Oils are fats that are liquid at room temperature. Most oils are high in monounsaturated or polyunsaturated fats, and low in saturated fats. Oils from plant sources (vegetable and nut oils) do not contain any cholesterol. Common cooking oils include canola oil, corn oil, cottonseed oil, olive oil, safflower oil, soybean oil, and sunflower oil. Additionally, walnut and sesame oil are often used for their full-body flavors. (Coconut oil and palm kernel oil, however, are high in saturated fats and for nutritional purposes should be considered solid fats.)
Canola Oil - Rich in omega-3 alpha-linoleic acids, canola oil may counteract elevated levels of fibrinogen, a blood clotting factor that, at elevated levels, is associated with increased risks of inflammation and inflammatory processes including coronary heart disease. Researchers from the University of Helsinki (Finland) investigated whether consumption of canola (rapeseed) oil, rich in omega-3 alpha-linoleic acids, could counteract elevated levels of fibrinogen. The researchers evaluated the effects of canola-type rapeseed oil on serum lipids, plasma fibrinogen, and fatty acids in 42 men and women with elevated fibrinogen and cholesterol. Study participants replaced one-quarter of their dietary fats with canola oil. During the six-week study period, canola oil doubled the intake of alpha-linoleic acids, while fibrinogen levels were reduced by 30 percent. The alpha-linoleic acids also helped to decrease plasma omega-6s and increase docosahexaenoic acid (DHA) levels.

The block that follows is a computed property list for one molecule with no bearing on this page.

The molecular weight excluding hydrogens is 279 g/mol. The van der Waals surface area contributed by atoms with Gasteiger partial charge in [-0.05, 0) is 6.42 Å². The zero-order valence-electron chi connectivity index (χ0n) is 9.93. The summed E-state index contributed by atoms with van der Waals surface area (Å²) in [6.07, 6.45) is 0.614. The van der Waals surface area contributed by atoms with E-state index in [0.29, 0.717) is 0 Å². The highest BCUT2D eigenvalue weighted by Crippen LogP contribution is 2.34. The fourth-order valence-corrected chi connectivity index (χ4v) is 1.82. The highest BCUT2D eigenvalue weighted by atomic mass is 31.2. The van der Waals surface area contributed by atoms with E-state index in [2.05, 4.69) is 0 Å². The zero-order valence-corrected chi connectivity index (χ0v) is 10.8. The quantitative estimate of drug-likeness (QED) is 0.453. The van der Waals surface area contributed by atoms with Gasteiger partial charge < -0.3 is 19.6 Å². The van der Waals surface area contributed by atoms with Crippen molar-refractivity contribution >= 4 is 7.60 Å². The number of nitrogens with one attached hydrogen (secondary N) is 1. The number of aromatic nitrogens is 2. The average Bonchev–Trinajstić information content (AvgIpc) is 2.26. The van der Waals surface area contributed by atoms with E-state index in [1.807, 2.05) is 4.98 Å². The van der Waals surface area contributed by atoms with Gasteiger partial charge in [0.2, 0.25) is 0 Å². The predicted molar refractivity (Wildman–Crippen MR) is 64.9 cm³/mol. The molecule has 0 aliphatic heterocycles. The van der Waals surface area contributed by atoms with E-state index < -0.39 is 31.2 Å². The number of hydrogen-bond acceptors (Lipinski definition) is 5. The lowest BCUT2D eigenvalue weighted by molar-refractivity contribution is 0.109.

Olive Oil and its phenolic compounds, oleuropein and cafeic acid, exert beneficial effects on fat oxidation and cardiac energy metabolism. In that previous studies suggest anti-diabetic, anti-atherosclerotic and anti-inflammatory effects, Geovana Ebaid, from Sao Paulo State University (Brazil), and colleagues investigated the effects of olive oil and its compounds on calorimetric parameters, myocardial oxidative stress and energy metabolism in heart tissue.
Walnuts / Walnut Oil is rich in polyunsaturated fats, walnuts and walnut oil may help the body to better respond during times of stress. Sheila G. West, from Penn State University, and colleagues studied 22 healthy adults with elevated LDL (low-density lipoprotein) cholesterol, supplying each subject with meal and snack foods during three diet periods of six weeks each in duration. The first diet period consisted of an "average" American diet: a diet without nuts that reflects what the typical person in the U.S. consumes each day; the second diet included 1.3 ounces of walnuts and a tablespoon of walnut oil substituted for some of the fat and protein in the average American diet; and the third diet was comprised of walnuts, walnut oil and 1.5 tablespoons of flaxseed oil.
More Healthy Fat Means Less Fat on You
Being overweight or obese can lead to serious health consequences, and fat is a major culprit. In short, we consume too much fat, and when we do, it's often the saturated variety, the kind that contributes to high cholesterol, heart disease and other major issues. Now don't get us wrong; "healthier" fats, the mono/polyunsaturated fats and fats containing omega-3 fatty acids, are still fats; but evidence suggests that in moderation, they can actually improve our health in many ways, rather than the other way around. Now that's some good news. Talk to your doctor to learn more.